Capitalism is weird.
Amazon, comfortably the world's biggest online retailer, announced on Thursday that in the three months over the holiday period, it increased its sales to $43.7 billion – $8 billion more than the same period in 2015.
On top of this, its net profits went from $482 million to $749 million in the fourth quarter. And profits for the year rose to $2.4 billion, up from $596 million a year before.
That sounds like reason to cheer, but what happened after the figures were announced? Amazon's share price dropped more than 4 percent.
That's because investors were expecting a better performance. The Guardian reports analysts polled by Reuters had expected sales for the fourth quarter to hit $44.68 billion, with Chief Financial Officer Brian Olsavsky saying the company took a $800 million hit from foreign exchange rates.
Adding to the concern among investors is that Amazon is predicting rising sales, but lower profits, in the first quarter of 2017 amid further uncertainty over foreign exchange rates at a turbulent time for global firms.
The disappointment comes despite this being the seventh consecutive quarter in which Amazon has reported profits, as it continues to overcome criticisms in the past that it was more concerned with growth than profit.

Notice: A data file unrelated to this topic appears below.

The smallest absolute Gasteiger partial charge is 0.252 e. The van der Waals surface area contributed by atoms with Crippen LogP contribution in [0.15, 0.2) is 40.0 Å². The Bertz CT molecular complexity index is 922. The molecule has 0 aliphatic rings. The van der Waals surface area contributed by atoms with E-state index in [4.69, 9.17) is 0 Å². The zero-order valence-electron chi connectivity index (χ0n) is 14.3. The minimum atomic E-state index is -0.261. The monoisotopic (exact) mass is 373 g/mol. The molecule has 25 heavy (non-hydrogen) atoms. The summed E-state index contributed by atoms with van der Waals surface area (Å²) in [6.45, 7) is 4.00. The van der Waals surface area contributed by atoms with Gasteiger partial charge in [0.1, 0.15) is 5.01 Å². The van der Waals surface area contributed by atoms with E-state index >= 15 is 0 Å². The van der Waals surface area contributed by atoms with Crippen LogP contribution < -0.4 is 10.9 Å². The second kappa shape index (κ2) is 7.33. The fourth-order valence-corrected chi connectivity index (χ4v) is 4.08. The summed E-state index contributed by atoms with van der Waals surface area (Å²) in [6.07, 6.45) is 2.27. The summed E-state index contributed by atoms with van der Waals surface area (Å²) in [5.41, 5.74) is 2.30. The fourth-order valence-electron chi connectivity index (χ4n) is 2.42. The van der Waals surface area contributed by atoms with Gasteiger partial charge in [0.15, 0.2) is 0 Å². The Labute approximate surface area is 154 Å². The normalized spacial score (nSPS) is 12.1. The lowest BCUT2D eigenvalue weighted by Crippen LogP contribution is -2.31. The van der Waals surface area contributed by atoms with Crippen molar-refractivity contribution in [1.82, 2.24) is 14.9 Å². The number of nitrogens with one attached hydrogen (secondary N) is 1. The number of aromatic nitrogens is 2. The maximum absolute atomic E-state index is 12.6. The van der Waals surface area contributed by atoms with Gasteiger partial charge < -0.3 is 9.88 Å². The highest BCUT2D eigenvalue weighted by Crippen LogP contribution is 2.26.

Nonetheless, it doesn't change the fact that people bought a crap-ton of stuff from Amazon over the festive period.
Third-party sellers are booming on Amazon
Another reason that Amazon may not be hitting its sales expectations: it's becoming increasingly a place where third-party companies sell their goods, rather than Amazon selling directly.
Although Amazon has millions and millions of items for sale, the company notes in their results that the number of Fulfillment by Amazon (FBA) companies – meaning they sell their goods on the website, which Amazon then delivers – rose by 70 percent in 2016.
Some 2 billion items were sold by FBAs last year from companies based in more than 130 countries. And more than 100,000 sellers have sales of $100,000 or more.
Morningstar senior retail analyst RJ Hottovy told CNBC that this ongoing shift to being a third-party marketplace is going to have an impact on Amazon's revenue because it doesn't get as big a cut of the sale compared to goods it sells itself.
Something else weighting on profits is Amazon's seemingly endless drive to build infrastructure as it tries to keep up with the booming demand from shoppers, who are increasingly buying their goods online.
One interesting aspect of Amazon's performance over the past year is its ongoing move into entertainment. The company has ramped up the original content available to Prime subscribers through Amazon Video, with The Grand Tour, Transparent and The Man in the High Castle among its original successes.
And it's not just television, but movies too. Manchester by the Sea, the Casey Affleck movie that has been nominated for seven Academy Awards including Best Picture, was released by Amazon Studios.